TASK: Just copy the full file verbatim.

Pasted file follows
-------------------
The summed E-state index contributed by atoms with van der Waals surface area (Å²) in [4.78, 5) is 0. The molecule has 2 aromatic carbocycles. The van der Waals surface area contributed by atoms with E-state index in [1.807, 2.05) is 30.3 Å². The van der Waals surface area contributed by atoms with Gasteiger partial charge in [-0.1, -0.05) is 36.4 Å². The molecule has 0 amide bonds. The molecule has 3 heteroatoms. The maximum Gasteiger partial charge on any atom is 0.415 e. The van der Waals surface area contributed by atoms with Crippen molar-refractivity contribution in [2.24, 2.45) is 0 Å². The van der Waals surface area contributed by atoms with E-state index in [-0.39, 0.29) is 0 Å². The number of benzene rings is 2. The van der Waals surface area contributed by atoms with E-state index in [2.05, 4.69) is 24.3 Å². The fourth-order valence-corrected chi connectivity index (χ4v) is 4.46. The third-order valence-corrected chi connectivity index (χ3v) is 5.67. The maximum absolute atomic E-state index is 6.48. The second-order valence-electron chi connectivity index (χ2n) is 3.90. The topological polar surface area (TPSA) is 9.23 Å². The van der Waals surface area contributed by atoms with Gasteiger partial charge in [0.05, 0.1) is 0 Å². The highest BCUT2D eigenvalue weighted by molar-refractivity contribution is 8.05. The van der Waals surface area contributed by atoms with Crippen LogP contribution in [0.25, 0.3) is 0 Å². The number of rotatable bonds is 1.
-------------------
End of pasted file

The summed E-state index contributed by atoms with van der Waals surface area (Å²) in [4.78, 5) is 0. The molecule has 2 aromatic carbocycles. The van der Waals surface area contributed by atoms with E-state index in [1.807, 2.05) is 30.3 Å². The van der Waals surface area contributed by atoms with Gasteiger partial charge in [-0.1, -0.05) is 36.4 Å². The molecule has 0 amide bonds. The molecule has 3 heteroatoms. The maximum Gasteiger partial charge on any atom is 0.415 e. The van der Waals surface area contributed by atoms with Crippen molar-refractivity contribution in [2.24, 2.45) is 0 Å². The van der Waals surface area contributed by atoms with E-state index in [-0.39, 0.29) is 0 Å². The number of benzene rings is 2. The van der Waals surface area contributed by atoms with E-state index in [2.05, 4.69) is 24.3 Å². The fourth-order valence-corrected chi connectivity index (χ4v) is 4.46. The third-order valence-corrected chi connectivity index (χ3v) is 5.67. The maximum absolute atomic E-state index is 6.48. The second-order valence-electron chi connectivity index (χ2n) is 3.90. The topological polar surface area (TPSA) is 9.23 Å². The van der Waals surface area contributed by atoms with Gasteiger partial charge in [0.05, 0.1) is 0 Å². The highest BCUT2D eigenvalue weighted by molar-refractivity contribution is 8.05. The van der Waals surface area contributed by atoms with Crippen LogP contribution in [0.25, 0.3) is 0 Å². The number of rotatable bonds is 1.